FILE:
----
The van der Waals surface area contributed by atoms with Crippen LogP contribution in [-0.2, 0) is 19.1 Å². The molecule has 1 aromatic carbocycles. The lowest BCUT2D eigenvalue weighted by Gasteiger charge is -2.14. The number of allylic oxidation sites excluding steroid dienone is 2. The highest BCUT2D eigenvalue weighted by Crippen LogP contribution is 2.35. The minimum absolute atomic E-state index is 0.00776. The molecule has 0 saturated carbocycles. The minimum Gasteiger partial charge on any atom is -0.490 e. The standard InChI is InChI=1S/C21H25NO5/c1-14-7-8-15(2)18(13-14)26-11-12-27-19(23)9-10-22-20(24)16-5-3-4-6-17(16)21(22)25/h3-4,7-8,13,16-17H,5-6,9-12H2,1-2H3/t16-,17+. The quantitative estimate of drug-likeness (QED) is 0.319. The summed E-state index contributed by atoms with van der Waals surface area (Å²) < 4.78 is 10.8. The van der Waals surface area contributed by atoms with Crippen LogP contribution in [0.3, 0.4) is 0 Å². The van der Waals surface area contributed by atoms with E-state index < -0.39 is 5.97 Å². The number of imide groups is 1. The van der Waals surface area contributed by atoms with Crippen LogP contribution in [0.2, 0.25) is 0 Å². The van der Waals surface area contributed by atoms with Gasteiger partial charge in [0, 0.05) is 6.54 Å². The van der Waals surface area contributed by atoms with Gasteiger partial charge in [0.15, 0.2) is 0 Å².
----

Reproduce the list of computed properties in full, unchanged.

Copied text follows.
The van der Waals surface area contributed by atoms with Crippen LogP contribution in [-0.2, 0) is 19.1 Å². The molecule has 1 aromatic carbocycles. The lowest BCUT2D eigenvalue weighted by Gasteiger charge is -2.14. The number of allylic oxidation sites excluding steroid dienone is 2. The highest BCUT2D eigenvalue weighted by Crippen LogP contribution is 2.35. The minimum absolute atomic E-state index is 0.00776. The molecule has 0 saturated carbocycles. The minimum Gasteiger partial charge on any atom is -0.490 e. The standard InChI is InChI=1S/C21H25NO5/c1-14-7-8-15(2)18(13-14)26-11-12-27-19(23)9-10-22-20(24)16-5-3-4-6-17(16)21(22)25/h3-4,7-8,13,16-17H,5-6,9-12H2,1-2H3/t16-,17+. The quantitative estimate of drug-likeness (QED) is 0.319. The summed E-state index contributed by atoms with van der Waals surface area (Å²) < 4.78 is 10.8. The van der Waals surface area contributed by atoms with Crippen LogP contribution in [0.3, 0.4) is 0 Å². The van der Waals surface area contributed by atoms with E-state index < -0.39 is 5.97 Å². The number of imide groups is 1. The van der Waals surface area contributed by atoms with Crippen LogP contribution in [0.2, 0.25) is 0 Å². The van der Waals surface area contributed by atoms with Gasteiger partial charge in [0, 0.05) is 6.54 Å². The van der Waals surface area contributed by atoms with Gasteiger partial charge in [0.15, 0.2) is 0 Å².